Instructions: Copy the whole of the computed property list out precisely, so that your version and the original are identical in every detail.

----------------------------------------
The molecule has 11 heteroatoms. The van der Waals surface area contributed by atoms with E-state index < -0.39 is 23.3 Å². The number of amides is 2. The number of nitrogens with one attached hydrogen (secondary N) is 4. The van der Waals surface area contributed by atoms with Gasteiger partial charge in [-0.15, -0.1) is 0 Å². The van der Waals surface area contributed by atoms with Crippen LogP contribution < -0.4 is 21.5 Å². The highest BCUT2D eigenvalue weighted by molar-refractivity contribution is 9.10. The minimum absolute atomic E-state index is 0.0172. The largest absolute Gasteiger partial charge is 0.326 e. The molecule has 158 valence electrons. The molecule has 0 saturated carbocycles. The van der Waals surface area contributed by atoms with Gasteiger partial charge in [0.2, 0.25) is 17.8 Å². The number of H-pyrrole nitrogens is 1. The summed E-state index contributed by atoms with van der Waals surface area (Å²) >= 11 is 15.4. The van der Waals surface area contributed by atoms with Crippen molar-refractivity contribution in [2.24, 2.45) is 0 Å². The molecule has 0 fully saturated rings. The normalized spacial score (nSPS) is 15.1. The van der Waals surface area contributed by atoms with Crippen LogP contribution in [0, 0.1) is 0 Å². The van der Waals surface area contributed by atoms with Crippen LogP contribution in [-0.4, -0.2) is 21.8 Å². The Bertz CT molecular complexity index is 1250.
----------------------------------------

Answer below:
The molecule has 11 heteroatoms. The van der Waals surface area contributed by atoms with E-state index < -0.39 is 23.3 Å². The number of amides is 2. The number of nitrogens with one attached hydrogen (secondary N) is 4. The van der Waals surface area contributed by atoms with Gasteiger partial charge in [-0.15, -0.1) is 0 Å². The van der Waals surface area contributed by atoms with Crippen LogP contribution < -0.4 is 21.5 Å². The highest BCUT2D eigenvalue weighted by molar-refractivity contribution is 9.10. The minimum absolute atomic E-state index is 0.0172. The largest absolute Gasteiger partial charge is 0.326 e. The molecule has 158 valence electrons. The molecule has 0 saturated carbocycles. The van der Waals surface area contributed by atoms with Gasteiger partial charge in [0.2, 0.25) is 17.8 Å². The number of H-pyrrole nitrogens is 1. The summed E-state index contributed by atoms with van der Waals surface area (Å²) >= 11 is 15.4. The van der Waals surface area contributed by atoms with Crippen molar-refractivity contribution in [2.24, 2.45) is 0 Å². The molecule has 0 fully saturated rings. The normalized spacial score (nSPS) is 15.1. The van der Waals surface area contributed by atoms with Crippen LogP contribution in [0, 0.1) is 0 Å². The van der Waals surface area contributed by atoms with Crippen LogP contribution in [-0.4, -0.2) is 21.8 Å². The Bertz CT molecular complexity index is 1250.